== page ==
Double-down in Defense of Freedom!
Support the Beat Museum and the ACLU!
In 1957, the American Civil Liberties Union successfully defended Lawrence Ferlinghetti against obscenity charges stemming from the publication of Allen Ginsberg’s epic poem “Howl.” Jake Ehrlich, the lead attorney on the case, later edited the book Howl of The Censor, which told the story of the trial. On October 3, 1957, conservative Judge Clayton Horn found Ferlinghetti not guilty of obscenity, writing in his opinion “In considering material claimed to be obscene it is well to remember the motto: ‘Honi soit qui mal y pense.’ (Evil to him who evil thinks).”
Though the Beat Generation already was known in New York and San Francisco, it was the “Howl” trial that effectively brought them both notoriety and public attention, and established the Beats as part of a greater battle for free expression. When the San Francisco Chronicle began running headlines like “Battle of the Books Is On” and “Iron Curtain on the Embarcadero,” it seemed to underscore the hypocrisy wherein the US sought to distinguish itself from the Soviet Union on the basis of the very freedoms of speech and press, which the government was trying to abridge in the “Howl” case.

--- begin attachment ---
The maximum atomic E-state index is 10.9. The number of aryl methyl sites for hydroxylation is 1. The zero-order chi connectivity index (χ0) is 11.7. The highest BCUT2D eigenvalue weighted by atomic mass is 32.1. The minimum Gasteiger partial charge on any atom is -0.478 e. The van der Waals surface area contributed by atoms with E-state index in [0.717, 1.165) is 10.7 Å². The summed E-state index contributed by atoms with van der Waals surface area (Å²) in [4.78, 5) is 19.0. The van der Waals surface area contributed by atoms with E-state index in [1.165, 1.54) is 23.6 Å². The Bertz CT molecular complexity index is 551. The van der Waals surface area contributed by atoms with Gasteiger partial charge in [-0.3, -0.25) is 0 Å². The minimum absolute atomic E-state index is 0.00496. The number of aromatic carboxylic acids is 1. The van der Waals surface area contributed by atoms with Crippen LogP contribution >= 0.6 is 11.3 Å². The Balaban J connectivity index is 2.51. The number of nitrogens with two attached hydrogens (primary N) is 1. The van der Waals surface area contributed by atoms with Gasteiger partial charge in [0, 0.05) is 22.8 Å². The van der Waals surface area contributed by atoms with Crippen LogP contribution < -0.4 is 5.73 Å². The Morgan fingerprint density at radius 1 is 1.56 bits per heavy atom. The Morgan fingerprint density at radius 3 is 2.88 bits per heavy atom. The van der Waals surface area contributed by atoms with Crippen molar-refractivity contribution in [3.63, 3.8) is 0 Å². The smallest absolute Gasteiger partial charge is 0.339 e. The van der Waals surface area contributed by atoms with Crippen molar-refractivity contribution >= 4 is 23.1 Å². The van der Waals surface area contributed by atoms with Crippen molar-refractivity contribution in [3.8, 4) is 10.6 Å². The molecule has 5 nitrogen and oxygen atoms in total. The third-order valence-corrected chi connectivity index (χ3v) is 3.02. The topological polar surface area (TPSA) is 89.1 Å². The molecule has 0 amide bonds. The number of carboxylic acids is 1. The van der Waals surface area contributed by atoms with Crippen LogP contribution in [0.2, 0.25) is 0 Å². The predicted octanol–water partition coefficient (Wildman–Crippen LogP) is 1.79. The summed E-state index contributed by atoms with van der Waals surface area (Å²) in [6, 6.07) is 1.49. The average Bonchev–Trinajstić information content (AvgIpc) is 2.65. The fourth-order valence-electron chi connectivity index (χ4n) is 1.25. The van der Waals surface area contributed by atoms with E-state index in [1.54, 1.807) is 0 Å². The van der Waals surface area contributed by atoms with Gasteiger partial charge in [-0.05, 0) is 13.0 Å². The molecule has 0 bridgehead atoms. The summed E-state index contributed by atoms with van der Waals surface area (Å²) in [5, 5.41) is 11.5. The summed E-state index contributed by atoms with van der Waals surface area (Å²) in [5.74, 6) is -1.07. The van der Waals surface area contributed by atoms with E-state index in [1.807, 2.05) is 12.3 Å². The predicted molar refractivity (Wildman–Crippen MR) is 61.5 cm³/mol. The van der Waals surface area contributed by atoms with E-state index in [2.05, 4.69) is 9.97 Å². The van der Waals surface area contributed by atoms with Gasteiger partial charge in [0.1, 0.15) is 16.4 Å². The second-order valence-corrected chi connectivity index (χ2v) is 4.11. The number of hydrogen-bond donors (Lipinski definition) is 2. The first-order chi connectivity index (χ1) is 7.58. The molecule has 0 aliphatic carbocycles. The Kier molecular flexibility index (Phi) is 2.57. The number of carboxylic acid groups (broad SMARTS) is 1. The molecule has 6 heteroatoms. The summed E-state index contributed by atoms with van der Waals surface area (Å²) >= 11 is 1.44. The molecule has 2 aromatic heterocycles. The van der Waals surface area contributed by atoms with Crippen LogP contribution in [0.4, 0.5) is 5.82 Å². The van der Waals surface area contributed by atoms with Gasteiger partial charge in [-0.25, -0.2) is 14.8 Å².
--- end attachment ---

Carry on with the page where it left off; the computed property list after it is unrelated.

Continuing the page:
The ACLU has long been an important watchdog of American freedom, speaking truth to power for nearly a hundred years. Sixty years ago, the American Civil Liberties Union put the Beat Generation on the map when they defended free speech in America. Thankfully, the ACLU is just as committed to aggressively defending civil liberties today as they were in 1957.
Please join us in supporting the ACLU’s efforts to defend freedom in these troubled times by becoming a member of The Beat Museum today! If you want to make a more substantial contribution, consider a 3 or 5 year membership period. 50% will be donated to the ACLU!